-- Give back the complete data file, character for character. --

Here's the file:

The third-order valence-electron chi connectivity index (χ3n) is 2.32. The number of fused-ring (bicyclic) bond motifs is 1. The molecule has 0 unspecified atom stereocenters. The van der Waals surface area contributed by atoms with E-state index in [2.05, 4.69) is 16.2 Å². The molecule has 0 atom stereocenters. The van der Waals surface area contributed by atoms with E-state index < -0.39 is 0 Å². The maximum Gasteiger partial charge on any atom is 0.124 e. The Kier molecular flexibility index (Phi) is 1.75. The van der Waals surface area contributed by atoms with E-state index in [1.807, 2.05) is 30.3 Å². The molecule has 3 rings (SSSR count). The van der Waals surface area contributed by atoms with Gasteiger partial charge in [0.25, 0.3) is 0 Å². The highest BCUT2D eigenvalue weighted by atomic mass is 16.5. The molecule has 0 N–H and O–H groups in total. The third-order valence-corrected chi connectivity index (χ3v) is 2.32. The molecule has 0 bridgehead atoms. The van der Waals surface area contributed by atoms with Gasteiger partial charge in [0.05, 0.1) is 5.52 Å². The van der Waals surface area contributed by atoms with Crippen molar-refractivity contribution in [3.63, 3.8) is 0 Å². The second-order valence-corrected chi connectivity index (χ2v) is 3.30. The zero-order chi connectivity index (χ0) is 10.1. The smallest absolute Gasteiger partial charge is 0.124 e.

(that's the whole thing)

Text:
The third-order valence-electron chi connectivity index (χ3n) is 2.32. The number of fused-ring (bicyclic) bond motifs is 1. The molecule has 0 unspecified atom stereocenters. The van der Waals surface area contributed by atoms with E-state index in [2.05, 4.69) is 16.2 Å². The molecule has 0 atom stereocenters. The van der Waals surface area contributed by atoms with E-state index < -0.39 is 0 Å². The maximum Gasteiger partial charge on any atom is 0.124 e. The Kier molecular flexibility index (Phi) is 1.75. The van der Waals surface area contributed by atoms with E-state index in [1.807, 2.05) is 30.3 Å². The molecule has 3 rings (SSSR count). The van der Waals surface area contributed by atoms with Gasteiger partial charge in [0.25, 0.3) is 0 Å². The highest BCUT2D eigenvalue weighted by atomic mass is 16.5. The molecule has 0 N–H and O–H groups in total. The third-order valence-corrected chi connectivity index (χ3v) is 2.32. The molecule has 0 bridgehead atoms. The van der Waals surface area contributed by atoms with Gasteiger partial charge in [0.05, 0.1) is 5.52 Å². The van der Waals surface area contributed by atoms with Crippen molar-refractivity contribution in [3.63, 3.8) is 0 Å². The second-order valence-corrected chi connectivity index (χ2v) is 3.30. The zero-order chi connectivity index (χ0) is 10.1. The smallest absolute Gasteiger partial charge is 0.124 e.